George Stephanopoulos touted how “ABC News has learned that behind closed doors, Fordham told the ethics committee that he warned Speaker Hastert's office, about Congressman Foley's inappropriate behavior with pages, more than three years ago.” NBC Nightly News anchor Brian Williams elevated Foley to the top of his newscast by teasing: "Who knew what and when in the Foley scandal involving teenage congressional pages? Foley's former Chief of Staff testifies that he raised red flags many times." Following a story from Chip Reid, Williams asked: "What's behind this increased scrutiny for the top man for the Democrats in the Senate, Harry Reid?" NBC's Reid explained how the AP reported “he may have violated Senate ethics rules by not reporting some of the intermediate steps along the way” in a land deal and Senator “Reid says it's all perfectly legal” and “he says if technical changes, as he calls them, need to be made, he will do so.”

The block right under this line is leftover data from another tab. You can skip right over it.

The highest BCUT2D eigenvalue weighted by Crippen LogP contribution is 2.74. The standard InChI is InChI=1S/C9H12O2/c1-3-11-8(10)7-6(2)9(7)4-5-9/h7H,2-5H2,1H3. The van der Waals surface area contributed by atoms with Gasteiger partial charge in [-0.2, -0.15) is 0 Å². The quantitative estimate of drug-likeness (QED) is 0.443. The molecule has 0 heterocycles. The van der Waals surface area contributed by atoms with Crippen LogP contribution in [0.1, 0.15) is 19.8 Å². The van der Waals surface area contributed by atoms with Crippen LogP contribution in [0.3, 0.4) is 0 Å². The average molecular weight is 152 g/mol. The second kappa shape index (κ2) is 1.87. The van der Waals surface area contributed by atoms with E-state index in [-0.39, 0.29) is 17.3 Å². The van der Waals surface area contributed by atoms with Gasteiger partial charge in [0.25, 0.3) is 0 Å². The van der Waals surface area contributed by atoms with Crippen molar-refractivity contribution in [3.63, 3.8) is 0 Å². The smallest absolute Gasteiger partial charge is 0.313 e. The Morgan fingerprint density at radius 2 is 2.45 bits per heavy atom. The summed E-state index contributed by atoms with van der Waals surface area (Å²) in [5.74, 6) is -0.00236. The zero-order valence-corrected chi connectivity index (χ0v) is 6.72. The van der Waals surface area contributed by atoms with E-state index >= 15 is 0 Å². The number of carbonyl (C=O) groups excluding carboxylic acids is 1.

An excerpt from the start of the October 11 Associated Press story, “AP Exclusive: Reid Got $1M in Land Sale,” by John Solomon and Kathleen Hennessey of the wire service's Washington, DC bureau:


    Senate Democratic leader Harry Reid collected a $1.1 million windfall on a Las Vegas land sale even though he hadn't personally owned the property for three years, property deeds show.

    In the process, Reid did not disclose to Congress an earlier sale in which he transferred his land to a company created by a friend and took a financial stake in that company, according to records and interviews.

    The Nevada Democrat's deal was engineered by Jay Brown, a longtime friend and former casino lawyer whose name surfaced in a major political bribery trial this summer and in other prior organized crime investigations. He's never been charged with wrongdoing -- except for a 1981 federal securities complaint that was settled out of court....

    Thursday's CBS Evening News skipped Reid and limited coverage of the Foley fallout to a short item read by anchor Katie Couric about Fordham's testimony.

    The two October 12 broadcast network evening newscast stories on Foley, and NBC's brief look at Reid:

    ABC's World News: